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Immigration Follies Since 1965: Serving The Nation's Interest?

  

The furor over the recent Arizona Immigration bill, which represents a minimalist attempt by the state of Arizona to address the festering problem of illegal immigration is instructive.  Rather than applaud Arizona's stand, the media and the left have attacked them viciously, threatening boycotts and hurling the standard "racist" and "Nazi" epithets.

But this is typical of our sophisticated friends on the left who have long ago abandoned honest, balanced debate in favor of simple demonization, which, perhaps, they find more effective.

Arizona, as a frontline state, faces a slew of problems related to illegal immigrants, probably more acutely than others further removed from the border.  These include increased crime rates, higher unemployment, and rising costs.  Illegal immigrants are a tremendous burden on schools, hospitals, and prisons.  After all, they consume resources and pay little or nothing in taxes.  They also strain many social programs such as Medicaid and food assistance, which are already on the verge of insolvency.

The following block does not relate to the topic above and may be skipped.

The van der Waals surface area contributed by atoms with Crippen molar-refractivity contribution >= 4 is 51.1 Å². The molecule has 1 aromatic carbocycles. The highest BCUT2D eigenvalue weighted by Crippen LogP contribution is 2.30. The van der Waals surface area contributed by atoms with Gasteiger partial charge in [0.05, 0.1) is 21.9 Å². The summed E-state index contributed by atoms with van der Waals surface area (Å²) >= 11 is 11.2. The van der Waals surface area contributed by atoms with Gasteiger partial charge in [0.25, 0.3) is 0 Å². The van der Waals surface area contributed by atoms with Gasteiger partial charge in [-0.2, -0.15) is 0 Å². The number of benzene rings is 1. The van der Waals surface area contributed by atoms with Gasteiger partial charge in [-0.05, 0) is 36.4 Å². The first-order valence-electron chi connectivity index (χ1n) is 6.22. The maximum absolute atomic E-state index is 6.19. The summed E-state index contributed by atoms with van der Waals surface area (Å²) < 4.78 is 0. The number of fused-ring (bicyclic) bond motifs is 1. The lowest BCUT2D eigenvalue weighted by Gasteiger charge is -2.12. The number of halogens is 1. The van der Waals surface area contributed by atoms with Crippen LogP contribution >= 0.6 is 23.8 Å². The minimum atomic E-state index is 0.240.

Yet, all states, to greater or lesser extents, face the same problems, for all states, even those in the interior, have large numbers of illegal immigrants encumbering their public systems.  

But apart from the problems faced by Arizona and the country over the matter of illegal immigration, there is an even more fundamental issue that cries out to be examined that, for reasons of inconvenience (that is to say, upsetting the vast and powerful racial grievance infrastructure of multicultural America) has been utterly ignored. Indeed, to simply ask it is to invite the worst calumny and slander the left is capable of, which is saying a lot. 

The issue, of course, put plainly, is whether America is getting a good deal from its current immigration mix (and size), and, if not, what to do about it?  This question refers to both legal and illegal immigrants.